AUTOMATIC PART RESUPPLY
By Dr. David M. Anderson, P.E., CMC
The illustration below shows two rows of part bins which are set up for resupply by the two-bin kanban system.1 Initial assembly starts with all bins full of parts. When the part bin nearest the worker is depleted, the full bin behind moves forward, as shown by the empty space in the illustration. The empty part bin then is returned to its "source," which could be the machine that made the part, a sub-assembly workstation that assembled the part, or a supplier. The source fills the bin and returns it to this assembly workstation behind its counterpart which is now dispensing parts.
The beauty of Kanban part resupply is that the system ensures an uninterrupted supply of parts without forecasts or complicated ordering procedures. The number of parts in a bin is based on the highest expected usage rate and the longest resupply time. The size of the bins are determined by the bin quantity and size of the parts. For large parts, some companies use two-truck kanbans, in which parts are drawn from one truck trailer while the other trailer goes back to the supplier for more parts. Alternate systems include kanban squares for larger parts and a two-card system where the cards travel (or are faxed) back to the source instead of the bins. Electronic equivalents are also possible.
In order for Kanban systems to work, there must be enough room to dispense all parts at the points of use. This, again, emphasis the importance of part standardization.
The "lowest hanging fruit" in material logistics is the breadtruck delivery system for small, inexpensive parts. Instead of counting on sales forecasts to trigger an MRP system to generate purchase orders, all the small, inexpensive parts can be made available in bins at all the points of use. A local supplier is contracted to simply keep the bins full and bill the company monthly for what has been used, much like the way bread is resupplied by the breadtruck in a small market.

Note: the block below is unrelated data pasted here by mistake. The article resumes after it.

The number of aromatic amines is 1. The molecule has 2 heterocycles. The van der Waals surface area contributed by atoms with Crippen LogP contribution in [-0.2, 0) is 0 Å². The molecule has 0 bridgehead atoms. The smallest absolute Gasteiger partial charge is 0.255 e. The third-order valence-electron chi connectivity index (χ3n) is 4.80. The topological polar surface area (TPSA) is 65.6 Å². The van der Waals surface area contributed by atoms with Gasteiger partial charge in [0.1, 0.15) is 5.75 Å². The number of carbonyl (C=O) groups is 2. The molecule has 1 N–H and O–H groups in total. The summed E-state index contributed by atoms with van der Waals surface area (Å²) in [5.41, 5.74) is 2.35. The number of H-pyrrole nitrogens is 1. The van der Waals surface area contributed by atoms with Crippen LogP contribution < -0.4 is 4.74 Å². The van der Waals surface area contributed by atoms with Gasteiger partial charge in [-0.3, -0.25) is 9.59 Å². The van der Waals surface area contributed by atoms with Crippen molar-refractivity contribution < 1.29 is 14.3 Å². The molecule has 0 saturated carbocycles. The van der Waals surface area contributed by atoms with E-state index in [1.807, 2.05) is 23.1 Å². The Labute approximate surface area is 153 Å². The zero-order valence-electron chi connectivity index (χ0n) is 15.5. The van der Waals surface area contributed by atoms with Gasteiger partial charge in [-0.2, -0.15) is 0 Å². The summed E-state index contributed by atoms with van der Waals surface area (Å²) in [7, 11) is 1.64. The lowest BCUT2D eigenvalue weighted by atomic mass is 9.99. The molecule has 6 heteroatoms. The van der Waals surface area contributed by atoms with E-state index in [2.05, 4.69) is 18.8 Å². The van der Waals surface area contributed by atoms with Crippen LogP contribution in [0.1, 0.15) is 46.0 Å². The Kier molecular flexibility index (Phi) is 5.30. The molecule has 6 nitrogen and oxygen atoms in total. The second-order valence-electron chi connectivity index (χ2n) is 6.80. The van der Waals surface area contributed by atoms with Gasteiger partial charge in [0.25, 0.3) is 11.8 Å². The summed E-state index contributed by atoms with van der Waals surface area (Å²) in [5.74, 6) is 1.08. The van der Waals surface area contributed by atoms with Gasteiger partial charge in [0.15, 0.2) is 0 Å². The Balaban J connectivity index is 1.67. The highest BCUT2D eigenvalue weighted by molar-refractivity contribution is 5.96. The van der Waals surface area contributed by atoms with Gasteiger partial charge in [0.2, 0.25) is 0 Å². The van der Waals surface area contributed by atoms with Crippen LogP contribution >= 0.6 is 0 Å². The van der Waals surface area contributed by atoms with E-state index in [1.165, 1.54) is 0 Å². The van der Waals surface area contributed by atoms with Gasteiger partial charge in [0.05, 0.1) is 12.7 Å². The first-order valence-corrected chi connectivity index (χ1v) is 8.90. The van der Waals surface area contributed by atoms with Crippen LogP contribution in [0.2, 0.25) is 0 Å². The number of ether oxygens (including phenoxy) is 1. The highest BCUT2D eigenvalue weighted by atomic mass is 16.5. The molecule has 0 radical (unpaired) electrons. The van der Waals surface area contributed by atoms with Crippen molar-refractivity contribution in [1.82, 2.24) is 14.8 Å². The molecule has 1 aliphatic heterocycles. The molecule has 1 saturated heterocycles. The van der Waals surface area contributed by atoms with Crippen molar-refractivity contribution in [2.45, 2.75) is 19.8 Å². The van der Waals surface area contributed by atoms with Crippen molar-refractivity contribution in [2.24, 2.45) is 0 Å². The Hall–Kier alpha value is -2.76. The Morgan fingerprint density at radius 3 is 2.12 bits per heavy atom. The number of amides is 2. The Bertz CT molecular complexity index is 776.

All the MRP/purchasing expense is eliminated and this type of delivery can assure a constant supply of parts, thus avoiding work stoppages. Being off the forecast/MRP system, the supply of these parts can be assured for "forecast-less" operations such as Build-to-Order. Typical parts suitable for breadtruck deliveries are fasteners, resistors, capacitors, and almost any small, inexpensive part.
As companies become more agile, they may include slightly more expensive and slightly larger parts into the breadtruck system. The more expensive parts may incur some inventory carrying cost, but that should be outweighed by savings in purchasing, materials overhead, expediting, and avoiding work stoppages.
Criteria for Breadtruck Deliveries:
1. David M. Anderson, "Build-to-Order & Mass Customization, the Ultimate Supply Chain and Lean Manufacturing Strategy for Low-Cost On-Demand Production without Forecasts or Inventory," (2004, 520 pages, CIM Press,1-805-924-0200; www.build-to-order-consulting.com/books.htm); Chapter 7, "Spontaneous Supply Chain."
Dr. Anderson is a California-based consultant specializing in training and consulting on build-to-order, mass customization, lean/flow production, design for manufacturability, and cost reduction. He is the author of "Build-to-Order & Mass Customization, The Ultimate Supply Chain Management and Lean Manufacturing Strategy for Low-Cost On-Demand Production without Forecasts or Inventory" (2008, 512 pages; CIM Press, 1-805-924-0200, www.build-to-order-consulting.com/books.htm) and "Design for Manufacturability & Concurrent Engineering; How to Design for Low Cost, Design in High Quality, Design for Lean Manufacture, and Design Quickly for Fast Production" (2008, 448 pages; CIM Press, 1-805-924-0200; www.design4manufacturability.com/books.htm). He can be reached at (805) 924-0100 or firstname.lastname@example.org; web-site: www.build-to-order-consulting.com.